Corn Ethanol: More Efficient, Still Unsustainable

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I'm just getting around to reading an optimistic report from USDA about how much more energy we are getting from converting corn to ethanol.

The report surveyed corn growers for the year 2005 and ethanol plants in 2008 and happily reports that energy yields are improving.

Never mind that the mere thought of using food resources to feed cars rather than farm animals or people makes no sense from the standpoint of sustainability. Early estimates of energy efficiency made it clear that it took almost as much—or, in fact, as much—energy to convert corn to ethanol as could be obtained from the ethanol, and that the size of the energy yield depended on who was doing the estimating.

This latest report says that "the net energy balance of corn ethanol has increased from 1.76 BTUs to 2.3 BTUs of required energy" since 2004. If true,

Ethanol has made the transition from an energy sink, to a moderate net energy gain in the 1990s, to a substantial net energy gain in the present. And there are still prospects for improvement. Ethanol yields have increased by about 10 percent in the last 20 years, so proportionately less corn is required. In addition to refinements in ethanol technology, corn yields have increased by 39 percent over the last 20 years, requiring less land to produce ethanol.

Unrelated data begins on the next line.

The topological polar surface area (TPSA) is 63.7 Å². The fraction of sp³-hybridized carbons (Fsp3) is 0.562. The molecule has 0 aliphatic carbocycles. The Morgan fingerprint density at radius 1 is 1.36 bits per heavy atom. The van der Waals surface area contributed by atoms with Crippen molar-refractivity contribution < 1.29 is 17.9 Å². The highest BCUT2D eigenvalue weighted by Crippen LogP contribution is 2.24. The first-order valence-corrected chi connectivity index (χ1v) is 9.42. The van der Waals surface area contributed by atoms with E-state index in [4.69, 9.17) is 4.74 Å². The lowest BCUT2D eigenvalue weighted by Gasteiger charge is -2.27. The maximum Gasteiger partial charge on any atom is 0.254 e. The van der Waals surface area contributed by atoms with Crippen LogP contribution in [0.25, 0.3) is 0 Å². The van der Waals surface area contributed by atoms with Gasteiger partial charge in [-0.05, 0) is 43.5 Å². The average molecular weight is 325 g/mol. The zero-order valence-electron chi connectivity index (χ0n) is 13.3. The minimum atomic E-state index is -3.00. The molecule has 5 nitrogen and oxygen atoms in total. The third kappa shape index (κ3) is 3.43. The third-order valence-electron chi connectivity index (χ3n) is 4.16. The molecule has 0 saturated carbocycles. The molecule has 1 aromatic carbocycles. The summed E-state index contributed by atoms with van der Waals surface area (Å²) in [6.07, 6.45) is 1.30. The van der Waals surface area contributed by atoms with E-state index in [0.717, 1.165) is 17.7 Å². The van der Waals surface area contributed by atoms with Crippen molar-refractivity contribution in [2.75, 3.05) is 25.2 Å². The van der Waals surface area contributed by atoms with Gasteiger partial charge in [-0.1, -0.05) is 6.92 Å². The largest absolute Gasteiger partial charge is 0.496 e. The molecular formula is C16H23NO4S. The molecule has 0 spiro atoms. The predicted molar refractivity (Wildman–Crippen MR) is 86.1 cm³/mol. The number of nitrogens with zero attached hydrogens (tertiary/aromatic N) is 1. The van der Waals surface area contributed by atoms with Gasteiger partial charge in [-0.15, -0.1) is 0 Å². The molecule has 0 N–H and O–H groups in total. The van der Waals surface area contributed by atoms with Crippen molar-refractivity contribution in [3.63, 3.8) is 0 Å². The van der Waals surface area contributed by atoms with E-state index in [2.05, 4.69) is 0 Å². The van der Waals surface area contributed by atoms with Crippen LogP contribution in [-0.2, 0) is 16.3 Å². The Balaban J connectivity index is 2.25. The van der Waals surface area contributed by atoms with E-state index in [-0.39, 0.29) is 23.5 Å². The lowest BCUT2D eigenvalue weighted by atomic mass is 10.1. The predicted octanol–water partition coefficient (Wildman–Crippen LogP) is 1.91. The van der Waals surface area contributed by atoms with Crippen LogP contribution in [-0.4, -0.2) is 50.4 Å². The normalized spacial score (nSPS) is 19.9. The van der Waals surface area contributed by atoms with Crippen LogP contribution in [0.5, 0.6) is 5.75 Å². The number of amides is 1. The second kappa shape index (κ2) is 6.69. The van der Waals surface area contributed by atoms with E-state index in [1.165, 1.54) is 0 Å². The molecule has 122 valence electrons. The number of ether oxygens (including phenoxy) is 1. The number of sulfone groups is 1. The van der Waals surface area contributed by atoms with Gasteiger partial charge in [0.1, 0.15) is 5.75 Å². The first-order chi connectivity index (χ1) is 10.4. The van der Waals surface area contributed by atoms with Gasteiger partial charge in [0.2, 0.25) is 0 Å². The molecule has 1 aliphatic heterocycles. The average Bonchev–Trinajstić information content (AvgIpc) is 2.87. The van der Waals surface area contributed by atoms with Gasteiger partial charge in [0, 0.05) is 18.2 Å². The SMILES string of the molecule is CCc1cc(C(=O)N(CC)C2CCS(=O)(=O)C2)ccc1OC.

I still think this is not a good idea. A rational energy policy must develop sustainable sources, and corn is not one of them.

Presented by

Marion Nestle is a professor in the Department of Nutrition, Food Studies, and Public Health at New York University. She is the author of Food Politics, Safe Food, What to Eat, and Pet Food Politics. More

Nestle also holds appointments as Professor of Sociology at NYU and Visiting Professor of Nutritional Sciences at Cornell. She is the author of three prize-winning books: Food Politics: How the Food Industry Influences Nutrition and Health (revised edition, 2007), Safe Food: The Politics of Food Safety (2003), and What to Eat (2006). Her most recent book is Feed Your Pet Right: The Authoritative Guide to Feeding Your Dog and Cat. She writes the Food Matters column for The San Francisco Chronicle and blogs almost daily at Food Politics.

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